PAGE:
Whether right or wrong, that’s the association many Chinese make when they hear the term. I don’t think their concerns are entirely unfounded. I was a student at Yale three years ago, when a group of students campaigned to oust a professor from her university position. Her crime? Writing a letter in favor of letting students decide on their own Halloween costumes, rather than preemptively banning what could be potentially offensive.
The incident had a chilling effect on the whole campus. One of my professors told me he supported his colleague, but I noticed he would only talk about the issue with international students, seemingly because he was afraid of becoming the next target. I understand that the issue was complicated and touched a nerve, but I also couldn’t help but think of my own country’s painful past as I watched it unfold.
There is another reason political correctness rankles many Chinese: the belief that we — and Asians more broadly — are excluded from its protective umbrella. As some American institutions are finally beginning to make amends for longstanding discriminatory policies aimed at African-Americans and Hispanics, many Chinese wonder why comparatively little attention is paid to the suffering caused by policies like the Chinese Exclusion Act. Parents in particular — both Chinese and Asian-American — grow heated when someone brings up affirmative action. They believe, not without reason, that not only are Asians being treated differently from other minorities, they are still actively facing discrimination.
One of my best friends in China is among those upset about affirmative action. Though he is sympathetic to the plight of minority groups in the U.S., he’s vehemently opposed to anything he perceives as disadvantaging East Asians, and he’s skeptical of political correctness as a concept. For example, he finds it odd when people of color appear onstage in Shakespeare productions, claiming it not to be “authentic.” When I try to explain what’s motivated some American directors to include more people of color in their productions, he’ll ask why, if that’s the case, there aren’t more Chinese faces on the stage. It’s a point I have a hard time refuting.
However, having lived in the United States for six years, I can also appreciate the power of seeing yourself represented onstage or onscreen, especially when it’s so rare. During my last semester at Yale, I waited in line for more than 10 hours to get a rush ticket to see an original-cast performance of the musical “Hamilton.” I was inspired by Lin-Manuel Miranda’s reimagination of the founding fathers as young and energetic immigrants and was particularly struck by the performance given by Phillipa Soo — a Chinese-American. And whatever my compatriots may say about Marvel, I’m still looking forward to the day Hollywood finally casts its first Asian superhero.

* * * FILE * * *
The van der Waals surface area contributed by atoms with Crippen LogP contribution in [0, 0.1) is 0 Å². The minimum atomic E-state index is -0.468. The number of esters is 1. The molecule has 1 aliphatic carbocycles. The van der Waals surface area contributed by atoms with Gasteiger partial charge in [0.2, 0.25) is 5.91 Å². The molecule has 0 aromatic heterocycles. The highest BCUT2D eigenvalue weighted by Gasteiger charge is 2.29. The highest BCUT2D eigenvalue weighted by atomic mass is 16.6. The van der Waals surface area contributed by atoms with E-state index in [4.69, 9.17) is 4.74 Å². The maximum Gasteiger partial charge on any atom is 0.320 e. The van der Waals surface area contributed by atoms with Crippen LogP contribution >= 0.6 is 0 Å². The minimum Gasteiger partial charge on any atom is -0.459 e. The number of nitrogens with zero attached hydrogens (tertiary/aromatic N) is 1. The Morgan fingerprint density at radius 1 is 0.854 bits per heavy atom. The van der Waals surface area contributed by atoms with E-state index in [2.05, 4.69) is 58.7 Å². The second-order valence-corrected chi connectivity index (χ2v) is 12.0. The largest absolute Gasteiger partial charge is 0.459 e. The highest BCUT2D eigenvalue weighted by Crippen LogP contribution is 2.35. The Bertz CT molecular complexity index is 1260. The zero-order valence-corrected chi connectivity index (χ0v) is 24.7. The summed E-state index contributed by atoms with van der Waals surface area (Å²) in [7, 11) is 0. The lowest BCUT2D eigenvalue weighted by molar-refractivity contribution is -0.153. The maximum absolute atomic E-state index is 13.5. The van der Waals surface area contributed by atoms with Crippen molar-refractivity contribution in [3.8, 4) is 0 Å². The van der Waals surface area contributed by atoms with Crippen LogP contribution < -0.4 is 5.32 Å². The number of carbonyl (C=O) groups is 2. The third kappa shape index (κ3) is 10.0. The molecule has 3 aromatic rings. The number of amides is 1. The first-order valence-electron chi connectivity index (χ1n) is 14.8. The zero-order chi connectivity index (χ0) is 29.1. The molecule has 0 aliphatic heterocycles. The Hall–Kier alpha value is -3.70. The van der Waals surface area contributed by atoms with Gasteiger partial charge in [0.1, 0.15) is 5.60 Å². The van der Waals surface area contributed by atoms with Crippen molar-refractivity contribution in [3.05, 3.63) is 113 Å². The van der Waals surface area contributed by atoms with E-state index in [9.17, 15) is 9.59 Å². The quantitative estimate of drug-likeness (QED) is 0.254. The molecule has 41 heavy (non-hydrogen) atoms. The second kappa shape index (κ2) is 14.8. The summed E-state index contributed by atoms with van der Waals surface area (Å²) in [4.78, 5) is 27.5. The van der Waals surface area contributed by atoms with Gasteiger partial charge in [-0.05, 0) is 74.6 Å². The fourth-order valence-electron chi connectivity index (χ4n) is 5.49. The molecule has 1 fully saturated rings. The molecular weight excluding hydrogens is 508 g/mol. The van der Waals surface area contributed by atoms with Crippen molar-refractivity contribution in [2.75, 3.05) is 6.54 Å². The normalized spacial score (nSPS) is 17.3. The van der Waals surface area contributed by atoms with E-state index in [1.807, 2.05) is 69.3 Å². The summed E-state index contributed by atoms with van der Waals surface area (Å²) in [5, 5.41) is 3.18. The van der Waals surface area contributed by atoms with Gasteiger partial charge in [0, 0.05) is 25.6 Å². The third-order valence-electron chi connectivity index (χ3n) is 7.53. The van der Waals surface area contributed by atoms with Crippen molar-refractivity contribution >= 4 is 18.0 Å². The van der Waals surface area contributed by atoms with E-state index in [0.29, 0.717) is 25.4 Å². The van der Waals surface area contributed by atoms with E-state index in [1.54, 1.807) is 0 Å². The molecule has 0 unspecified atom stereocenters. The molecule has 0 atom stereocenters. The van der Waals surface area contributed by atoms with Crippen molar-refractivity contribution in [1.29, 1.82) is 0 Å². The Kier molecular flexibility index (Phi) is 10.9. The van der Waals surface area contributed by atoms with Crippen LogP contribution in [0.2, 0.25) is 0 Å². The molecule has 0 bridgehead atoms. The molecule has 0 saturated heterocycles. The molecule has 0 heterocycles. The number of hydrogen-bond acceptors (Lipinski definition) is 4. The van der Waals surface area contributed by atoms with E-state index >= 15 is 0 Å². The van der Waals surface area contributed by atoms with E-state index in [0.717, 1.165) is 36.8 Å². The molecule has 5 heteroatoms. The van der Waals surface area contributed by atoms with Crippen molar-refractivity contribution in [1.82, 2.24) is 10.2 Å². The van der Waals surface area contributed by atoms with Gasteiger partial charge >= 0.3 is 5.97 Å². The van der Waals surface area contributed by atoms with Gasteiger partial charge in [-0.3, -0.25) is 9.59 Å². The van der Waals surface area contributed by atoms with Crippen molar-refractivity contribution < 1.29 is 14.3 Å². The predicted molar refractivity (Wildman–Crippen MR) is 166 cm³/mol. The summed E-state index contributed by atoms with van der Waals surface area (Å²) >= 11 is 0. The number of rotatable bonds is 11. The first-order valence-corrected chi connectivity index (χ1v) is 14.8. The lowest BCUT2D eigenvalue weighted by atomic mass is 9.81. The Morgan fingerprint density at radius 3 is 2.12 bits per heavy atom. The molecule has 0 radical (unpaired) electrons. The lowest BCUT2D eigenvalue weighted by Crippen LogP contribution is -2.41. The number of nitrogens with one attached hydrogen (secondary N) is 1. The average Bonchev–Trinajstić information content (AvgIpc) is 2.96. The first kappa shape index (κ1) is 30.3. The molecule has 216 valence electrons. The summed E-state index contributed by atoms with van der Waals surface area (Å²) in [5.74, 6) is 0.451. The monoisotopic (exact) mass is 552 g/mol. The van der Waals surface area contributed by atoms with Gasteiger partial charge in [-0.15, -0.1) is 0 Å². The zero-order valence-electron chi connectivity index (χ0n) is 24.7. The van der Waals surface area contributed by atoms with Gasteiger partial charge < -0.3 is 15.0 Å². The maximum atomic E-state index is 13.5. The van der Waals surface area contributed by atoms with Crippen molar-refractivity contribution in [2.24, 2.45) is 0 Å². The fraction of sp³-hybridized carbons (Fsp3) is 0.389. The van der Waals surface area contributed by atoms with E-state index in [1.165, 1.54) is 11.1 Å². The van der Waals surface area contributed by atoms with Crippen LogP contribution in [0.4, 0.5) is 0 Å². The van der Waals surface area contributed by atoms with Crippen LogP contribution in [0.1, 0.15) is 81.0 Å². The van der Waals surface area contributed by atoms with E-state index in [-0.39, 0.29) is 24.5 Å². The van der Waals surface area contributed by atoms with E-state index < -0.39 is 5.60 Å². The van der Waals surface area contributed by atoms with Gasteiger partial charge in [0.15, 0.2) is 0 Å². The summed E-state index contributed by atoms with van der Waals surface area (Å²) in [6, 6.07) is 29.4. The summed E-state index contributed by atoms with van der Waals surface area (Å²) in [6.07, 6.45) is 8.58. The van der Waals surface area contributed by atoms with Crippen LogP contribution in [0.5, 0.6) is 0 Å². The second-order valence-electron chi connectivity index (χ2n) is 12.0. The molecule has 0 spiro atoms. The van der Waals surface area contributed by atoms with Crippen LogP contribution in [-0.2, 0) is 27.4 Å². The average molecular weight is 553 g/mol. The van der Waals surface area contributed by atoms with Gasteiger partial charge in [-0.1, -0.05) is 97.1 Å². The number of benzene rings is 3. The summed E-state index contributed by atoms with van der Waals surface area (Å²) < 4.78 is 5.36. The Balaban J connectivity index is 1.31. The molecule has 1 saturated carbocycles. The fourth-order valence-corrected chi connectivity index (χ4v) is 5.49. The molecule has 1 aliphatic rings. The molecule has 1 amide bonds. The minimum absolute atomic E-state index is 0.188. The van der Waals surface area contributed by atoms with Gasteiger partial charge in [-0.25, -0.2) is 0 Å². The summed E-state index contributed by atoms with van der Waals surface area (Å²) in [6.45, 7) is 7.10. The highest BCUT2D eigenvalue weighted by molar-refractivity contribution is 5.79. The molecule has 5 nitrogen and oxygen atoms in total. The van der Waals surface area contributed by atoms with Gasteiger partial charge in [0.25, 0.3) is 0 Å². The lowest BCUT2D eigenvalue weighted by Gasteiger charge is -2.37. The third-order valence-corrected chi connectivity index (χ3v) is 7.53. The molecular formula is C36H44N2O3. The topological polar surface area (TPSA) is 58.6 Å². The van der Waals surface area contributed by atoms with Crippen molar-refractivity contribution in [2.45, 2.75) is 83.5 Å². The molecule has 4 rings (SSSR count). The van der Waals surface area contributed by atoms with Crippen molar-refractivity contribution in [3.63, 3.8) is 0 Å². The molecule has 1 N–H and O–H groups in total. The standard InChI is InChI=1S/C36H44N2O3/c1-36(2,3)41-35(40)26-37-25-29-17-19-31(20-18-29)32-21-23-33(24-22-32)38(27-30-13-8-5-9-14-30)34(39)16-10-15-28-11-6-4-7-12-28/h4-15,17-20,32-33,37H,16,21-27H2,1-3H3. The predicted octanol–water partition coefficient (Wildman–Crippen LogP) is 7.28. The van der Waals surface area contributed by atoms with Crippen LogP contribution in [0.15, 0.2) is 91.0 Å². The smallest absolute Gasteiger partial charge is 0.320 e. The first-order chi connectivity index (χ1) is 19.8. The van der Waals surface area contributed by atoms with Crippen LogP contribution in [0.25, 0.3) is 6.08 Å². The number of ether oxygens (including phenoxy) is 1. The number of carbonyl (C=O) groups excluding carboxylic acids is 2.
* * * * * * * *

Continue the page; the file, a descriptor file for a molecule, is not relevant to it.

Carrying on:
Ultimately, I think political correctness depends on balance. When done right, it can raise awareness of sexism and racism in the workplace or on campus and help minorities — including Chinese-Americans and international students — be their own advocates. Many of my Chinese classmates in America appreciated that reports of racial and sexual harassment were being taken seriously, for example. At the same time, however we must be cautious about reducing people to simple labels like “racist” or “sexist.” I understand my friend Alan better now — far more so than if I’d written him off as just another racist Trump supporter, or if he’d been too afraid to tell me what he thought in the first place.
Chinese history tells us what happens when we choose antagonism over engagement. Political correctness should be about promoting inclusivity, not shutting down views that make us uncomfortable. I hope that one day, more people — in China and elsewhere — will feel safe expressing what’s on their minds.
Editors: Yang Xiaozhou and Kilian O’Donnell.
Originally published at www.sixthtone.com on Nov.13, 2018.